Could somebody please explain to me what the differences between these words are? In which contexts should I use them?

Can I say that I grab a sandwich? Or that I grip a sandwich? (And eat it afterwards ...) Can I grasp a sandwich??? (That sounds to me like I would try to "understand" it, but the verb "to grasp" can be used in that way, as well, no?)

1 Answer 1


I would say, in most day-to-day situations, we simply "hold" a sandwich, or "pick up" a sandwich. These words you're asking about are a bit colorful, and they normally imply some kind of extraordinarily strong grip.

"Snatch" means to grab something quickly, and perhaps steathily. I might say:

The homeless boy snatched a sandwich off the tray, and stuffed it into his pocket.

"Grip" means to hold something in a way that would make it hard for something to come lose. Bread is generally too soft for a verb like grip, but I suppose I might say:

Having his first meal in three days, the prisoner gripped his sandwich greedily as he ate it.

"Grab" is unusual, in that it has an informal definition, which NOAD defines as:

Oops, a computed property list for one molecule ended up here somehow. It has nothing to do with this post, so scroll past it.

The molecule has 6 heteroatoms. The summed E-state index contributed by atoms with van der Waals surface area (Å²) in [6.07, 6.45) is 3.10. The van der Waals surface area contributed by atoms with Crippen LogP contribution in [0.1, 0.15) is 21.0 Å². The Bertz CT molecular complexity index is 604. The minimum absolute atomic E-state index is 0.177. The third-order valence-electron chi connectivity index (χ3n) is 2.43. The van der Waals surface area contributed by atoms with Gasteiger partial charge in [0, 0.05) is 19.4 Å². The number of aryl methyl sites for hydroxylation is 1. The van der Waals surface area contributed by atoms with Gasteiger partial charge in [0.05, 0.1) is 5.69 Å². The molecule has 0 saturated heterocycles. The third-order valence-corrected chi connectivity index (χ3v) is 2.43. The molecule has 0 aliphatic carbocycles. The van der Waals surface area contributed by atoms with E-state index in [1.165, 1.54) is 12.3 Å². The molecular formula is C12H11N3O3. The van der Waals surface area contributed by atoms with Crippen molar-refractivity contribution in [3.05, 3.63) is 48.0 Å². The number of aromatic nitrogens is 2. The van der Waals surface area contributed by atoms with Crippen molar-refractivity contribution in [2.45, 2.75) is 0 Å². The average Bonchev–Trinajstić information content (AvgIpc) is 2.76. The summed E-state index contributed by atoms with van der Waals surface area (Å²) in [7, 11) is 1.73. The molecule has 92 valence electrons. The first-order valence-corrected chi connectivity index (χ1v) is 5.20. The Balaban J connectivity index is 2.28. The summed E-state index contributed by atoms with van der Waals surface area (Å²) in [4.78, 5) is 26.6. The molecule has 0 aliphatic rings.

grab (v.) informal obtain or get (something) quickly or opportunistically

So, I could see myself saying:

I'm kind of hungry; I'll grab a sandwich before I come over tonight.

but, in that case, I'm not alluding to how I'm holding the sandwich – only that I'm going to get something that is quick and convenient. It implies I may buy the sandwich somewhere, or, if I'm making it myself, I might not put as much care into it as I would if I wanted to make something fancier or more delicious (for example, maybe I'll skip the mustard and just put the meat on plain bread).

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